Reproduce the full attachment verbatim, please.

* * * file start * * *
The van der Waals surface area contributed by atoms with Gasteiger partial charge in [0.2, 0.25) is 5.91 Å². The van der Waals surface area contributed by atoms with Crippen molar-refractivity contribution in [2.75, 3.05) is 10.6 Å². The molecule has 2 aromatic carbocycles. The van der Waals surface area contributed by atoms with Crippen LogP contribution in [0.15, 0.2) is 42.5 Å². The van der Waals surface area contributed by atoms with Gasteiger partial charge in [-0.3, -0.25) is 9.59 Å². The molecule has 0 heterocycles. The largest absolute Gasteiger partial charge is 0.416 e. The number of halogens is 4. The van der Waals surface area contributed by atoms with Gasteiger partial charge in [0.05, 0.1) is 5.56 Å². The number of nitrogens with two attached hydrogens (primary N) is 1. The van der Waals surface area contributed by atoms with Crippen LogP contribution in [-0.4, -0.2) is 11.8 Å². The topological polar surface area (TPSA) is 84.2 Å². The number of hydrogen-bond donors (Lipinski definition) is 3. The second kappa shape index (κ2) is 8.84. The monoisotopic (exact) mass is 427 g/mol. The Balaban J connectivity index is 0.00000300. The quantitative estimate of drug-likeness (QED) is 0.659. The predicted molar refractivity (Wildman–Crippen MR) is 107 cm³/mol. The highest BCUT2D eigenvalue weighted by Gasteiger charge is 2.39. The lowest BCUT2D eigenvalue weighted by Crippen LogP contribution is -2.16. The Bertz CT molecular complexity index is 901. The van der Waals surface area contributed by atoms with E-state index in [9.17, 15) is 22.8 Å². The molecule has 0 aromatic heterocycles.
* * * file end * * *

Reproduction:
The van der Waals surface area contributed by atoms with Gasteiger partial charge in [0.2, 0.25) is 5.91 Å². The van der Waals surface area contributed by atoms with Crippen molar-refractivity contribution in [2.75, 3.05) is 10.6 Å². The molecule has 2 aromatic carbocycles. The van der Waals surface area contributed by atoms with Crippen LogP contribution in [0.15, 0.2) is 42.5 Å². The van der Waals surface area contributed by atoms with Gasteiger partial charge in [-0.3, -0.25) is 9.59 Å². The molecule has 0 heterocycles. The largest absolute Gasteiger partial charge is 0.416 e. The number of halogens is 4. The van der Waals surface area contributed by atoms with Gasteiger partial charge in [0.05, 0.1) is 5.56 Å². The number of nitrogens with two attached hydrogens (primary N) is 1. The van der Waals surface area contributed by atoms with Crippen LogP contribution in [-0.4, -0.2) is 11.8 Å². The topological polar surface area (TPSA) is 84.2 Å². The number of hydrogen-bond donors (Lipinski definition) is 3. The second kappa shape index (κ2) is 8.84. The monoisotopic (exact) mass is 427 g/mol. The Balaban J connectivity index is 0.00000300. The quantitative estimate of drug-likeness (QED) is 0.659. The predicted molar refractivity (Wildman–Crippen MR) is 107 cm³/mol. The highest BCUT2D eigenvalue weighted by Gasteiger charge is 2.39. The lowest BCUT2D eigenvalue weighted by Crippen LogP contribution is -2.16. The Bertz CT molecular complexity index is 901. The van der Waals surface area contributed by atoms with E-state index in [9.17, 15) is 22.8 Å². The molecule has 0 aromatic heterocycles.